While efforts to create a COVID-19 vaccine have garnered the most headlines, Eli Lilly and Co. turned its attention to another critical need—helping those who contract the disease get better.
Other major research universities in college towns are already making this kind of push into the heart of nearby major cities.
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As a subscriber to IBJ for over three years now, I was rather disappointed to read item No. 7 (How dicey will your family feast be? Check the map.) on your list of eight newsworthy topics [in the Nov. 19 Eight@8 email]. In particular, your idea of telling people to “… chill out this year. […]
Scientists have been sounding the alarm for months warning that coronavirus will return with a vengeance in the fall and winter. Therefore, it should surprise no one that the virus is now raging across the state, in schools, nursing homes and even into the inner circle of our governor. We don’t yet know how much […]
He grew up near Indiana Avenue, a jazz hotbed, and then helped bring the genre into the mainstream.
Mayor Joe Hogsett has promoted Anne Mullin O’Connor—a longtime public servant in local and state government—to be the city’s corporate counsel, essentially his administration’s top attorney.
The Columbus-based manufacturer is bullish on hydrogen’s possibilities to power everything from buses, trains and trucks to industrial equipment.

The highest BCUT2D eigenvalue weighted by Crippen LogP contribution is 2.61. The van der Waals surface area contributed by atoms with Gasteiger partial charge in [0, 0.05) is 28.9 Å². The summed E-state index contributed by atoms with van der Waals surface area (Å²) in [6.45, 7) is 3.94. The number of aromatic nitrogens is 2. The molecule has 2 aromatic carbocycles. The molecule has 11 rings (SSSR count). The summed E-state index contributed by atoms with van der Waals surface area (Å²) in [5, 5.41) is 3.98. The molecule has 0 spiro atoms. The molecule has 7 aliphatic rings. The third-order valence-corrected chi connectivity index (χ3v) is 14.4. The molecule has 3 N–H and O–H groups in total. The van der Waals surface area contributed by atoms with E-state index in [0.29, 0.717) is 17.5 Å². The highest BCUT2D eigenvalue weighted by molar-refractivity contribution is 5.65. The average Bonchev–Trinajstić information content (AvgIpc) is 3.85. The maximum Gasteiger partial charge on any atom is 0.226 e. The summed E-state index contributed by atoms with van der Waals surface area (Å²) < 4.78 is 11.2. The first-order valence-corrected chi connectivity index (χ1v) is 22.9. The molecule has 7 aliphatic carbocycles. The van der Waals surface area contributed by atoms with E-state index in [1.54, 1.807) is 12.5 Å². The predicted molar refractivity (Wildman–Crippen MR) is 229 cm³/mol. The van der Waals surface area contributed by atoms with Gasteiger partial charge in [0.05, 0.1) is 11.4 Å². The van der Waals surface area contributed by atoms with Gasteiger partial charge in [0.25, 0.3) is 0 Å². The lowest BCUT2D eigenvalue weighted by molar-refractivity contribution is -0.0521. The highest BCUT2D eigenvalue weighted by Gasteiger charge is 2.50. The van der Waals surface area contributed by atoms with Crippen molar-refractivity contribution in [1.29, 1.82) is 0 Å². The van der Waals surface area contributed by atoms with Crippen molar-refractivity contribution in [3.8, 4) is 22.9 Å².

I feel I’ve already learned a ton from this experience so far, and those lessons have brought me a sense of thankfulness.
Innovation only betters people’s lives if adopted, and only a market-test can assure it is truly an improvement.
Hospitalizations due to COVID-19 in Indiana dipped for the first time in almost two weeks, dropping from an all-time high of 3,384 on Wednesday to 3,287 on Thanksgiving.
The conference has canceled five games since play began Oct. 23, but the challenges have gone way beyond that issue.
Indiana on Thursday reported another 63 new deaths from COVID-19, the 31st time in 32 days that the daily report has included more than 25 additional deaths.
Republican Jim Brainard said he had a COVID-19 test on Nov. 6, a couple of days after he started having symptoms.
The new findings also indicate an overall death rate from the coronavirus of about 0.26%, but that percentage is closer to 2.3% among citizens ages 65 and older.
The purchase of Simon & Schuster would reduce the so-called Big Five of American publishing—which also includes HarperCollins, Hachette Book Group and Macmillan—to four.